My family built our house in anticipation of wheelchairs. Soft, graded lips along doorways, large turn-around spaces. Hand-held shower nozzles. Careful planning that I readily projected into the next decades of my life. Mobility devices, get away! My parents and their contractors listened to The Professionals, however. "We don't know how long she will remain mobile," concluded the doctors. And they were right on both implications—the ominous tone and the fact that they didn't know. They didn't know how quickly I would need to use a wheelchair. Couldn't give an intelligent guess to help prepare a little family for the big surprises of a genetic degenerative disease.
I remember when my disease became my sister's disease. I spent the majority of my fifth grade year in UNC Chapel Hill's neuromuscular wing—pediatrics? I don't remember. Hooked to an IV, I spun a rats' nest in my hair and stained my teeth red with too many cinnamon candies. Waiting for results.
The Professionals conjectured about my gene's relationships to my sister's genes. She went to the hospital for testing. My childhood fear peaked one day at my house—far away from the hospital—when my mother hung up the phone, pulled my sister and me into her bed and cried for a long, long time. I thought my grandfather had died. We stayed in bed all day, reading chapters from Laura Ingalls Wilder's life until my dad came home from work and joined us under the covers. We skipped dinner that night.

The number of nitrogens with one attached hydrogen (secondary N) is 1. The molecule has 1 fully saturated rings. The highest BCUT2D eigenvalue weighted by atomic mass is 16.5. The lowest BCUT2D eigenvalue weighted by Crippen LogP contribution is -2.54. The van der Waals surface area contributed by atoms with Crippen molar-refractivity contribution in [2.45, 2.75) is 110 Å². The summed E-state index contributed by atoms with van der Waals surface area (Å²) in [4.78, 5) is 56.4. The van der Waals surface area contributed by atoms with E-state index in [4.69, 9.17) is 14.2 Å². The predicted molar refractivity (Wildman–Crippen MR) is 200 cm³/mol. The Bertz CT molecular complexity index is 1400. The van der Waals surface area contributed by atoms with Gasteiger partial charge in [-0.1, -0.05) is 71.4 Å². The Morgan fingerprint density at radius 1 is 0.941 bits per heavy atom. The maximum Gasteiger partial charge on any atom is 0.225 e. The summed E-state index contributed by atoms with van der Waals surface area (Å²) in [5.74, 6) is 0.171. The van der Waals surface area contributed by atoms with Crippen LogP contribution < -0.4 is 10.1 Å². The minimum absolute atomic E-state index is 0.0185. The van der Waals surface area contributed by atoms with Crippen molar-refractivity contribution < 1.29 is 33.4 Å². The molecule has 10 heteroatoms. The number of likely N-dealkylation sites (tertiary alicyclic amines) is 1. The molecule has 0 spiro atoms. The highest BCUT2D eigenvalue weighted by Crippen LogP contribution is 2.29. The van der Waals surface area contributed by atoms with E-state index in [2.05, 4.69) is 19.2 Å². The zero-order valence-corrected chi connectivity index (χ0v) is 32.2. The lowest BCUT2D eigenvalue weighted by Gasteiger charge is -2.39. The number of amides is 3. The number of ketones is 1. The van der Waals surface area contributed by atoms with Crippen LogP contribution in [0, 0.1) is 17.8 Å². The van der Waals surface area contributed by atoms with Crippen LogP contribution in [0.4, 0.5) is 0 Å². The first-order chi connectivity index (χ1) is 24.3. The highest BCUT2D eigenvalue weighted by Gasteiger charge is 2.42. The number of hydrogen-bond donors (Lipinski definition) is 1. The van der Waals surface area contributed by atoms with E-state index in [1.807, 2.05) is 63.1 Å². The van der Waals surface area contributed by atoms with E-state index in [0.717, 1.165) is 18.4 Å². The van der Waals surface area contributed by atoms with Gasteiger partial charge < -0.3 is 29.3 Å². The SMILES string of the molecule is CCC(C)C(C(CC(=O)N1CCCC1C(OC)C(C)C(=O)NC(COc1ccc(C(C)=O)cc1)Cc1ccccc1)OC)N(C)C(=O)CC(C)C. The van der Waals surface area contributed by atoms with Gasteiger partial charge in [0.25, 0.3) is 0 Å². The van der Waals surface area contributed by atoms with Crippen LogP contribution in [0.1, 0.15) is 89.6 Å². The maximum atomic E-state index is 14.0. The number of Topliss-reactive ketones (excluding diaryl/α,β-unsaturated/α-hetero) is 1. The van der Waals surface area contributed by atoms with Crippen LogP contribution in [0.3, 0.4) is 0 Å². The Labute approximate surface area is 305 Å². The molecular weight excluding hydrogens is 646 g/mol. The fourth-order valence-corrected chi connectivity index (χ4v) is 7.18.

"Really, you look great," I say after I comment on the length of her hair.
"Thanks; you do, too—" she offers the comment so breezily, but I feel sincerely undeserving. Not jealousy, but a pride slightly (barely) envious of her accessible, immediate attractiveness. "Last week, this guy told me I'm pretty like a model," my sister said, looking at her reflection in the mirror we share in our bathroom. "Ha!" I said, but felt no pang. She said the statement with a smile so confident and curved I thought she had complimented me. My sister believed in her good appearance, and she and I pledged our allegiances to it in front of our mirror.
I'd gotten the model comment once or twice, but mostly in response to my five-ten height and an interesting (read: strange) sense for clothing. I used an assignment for a high school English literature class as an opportunity to make a pass at Elle Modeling Agency, writing their executive office a letter about my future success as their first disabled model. I really pushed it—I think the ending "awaiting your response in size two leather pants. Sincerely, Park McArthur" got me the B+ assignment grade.